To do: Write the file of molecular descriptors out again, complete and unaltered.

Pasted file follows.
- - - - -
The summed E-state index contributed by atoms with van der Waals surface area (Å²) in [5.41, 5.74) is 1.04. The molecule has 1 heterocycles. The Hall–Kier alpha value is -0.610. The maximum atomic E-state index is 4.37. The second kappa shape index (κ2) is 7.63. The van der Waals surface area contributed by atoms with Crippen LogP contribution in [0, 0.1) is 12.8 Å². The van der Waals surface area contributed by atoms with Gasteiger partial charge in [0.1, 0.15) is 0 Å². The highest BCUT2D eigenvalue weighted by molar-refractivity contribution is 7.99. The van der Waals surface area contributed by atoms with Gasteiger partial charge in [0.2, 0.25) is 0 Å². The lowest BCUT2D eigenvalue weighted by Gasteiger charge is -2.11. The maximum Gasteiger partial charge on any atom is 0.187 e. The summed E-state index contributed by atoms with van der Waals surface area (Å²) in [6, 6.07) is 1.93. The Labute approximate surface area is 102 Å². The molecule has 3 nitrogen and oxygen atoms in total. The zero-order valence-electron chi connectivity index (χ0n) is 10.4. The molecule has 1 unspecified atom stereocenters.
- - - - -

The summed E-state index contributed by atoms with van der Waals surface area (Å²) in [5.41, 5.74) is 1.04. The molecule has 1 heterocycles. The Hall–Kier alpha value is -0.610. The maximum atomic E-state index is 4.37. The second kappa shape index (κ2) is 7.63. The van der Waals surface area contributed by atoms with Crippen LogP contribution in [0, 0.1) is 12.8 Å². The van der Waals surface area contributed by atoms with Gasteiger partial charge in [0.1, 0.15) is 0 Å². The highest BCUT2D eigenvalue weighted by molar-refractivity contribution is 7.99. The van der Waals surface area contributed by atoms with Gasteiger partial charge in [0.2, 0.25) is 0 Å². The lowest BCUT2D eigenvalue weighted by Gasteiger charge is -2.11. The maximum Gasteiger partial charge on any atom is 0.187 e. The summed E-state index contributed by atoms with van der Waals surface area (Å²) in [6, 6.07) is 1.93. The Labute approximate surface area is 102 Å². The molecule has 3 nitrogen and oxygen atoms in total. The zero-order valence-electron chi connectivity index (χ0n) is 10.4. The molecule has 1 unspecified atom stereocenters.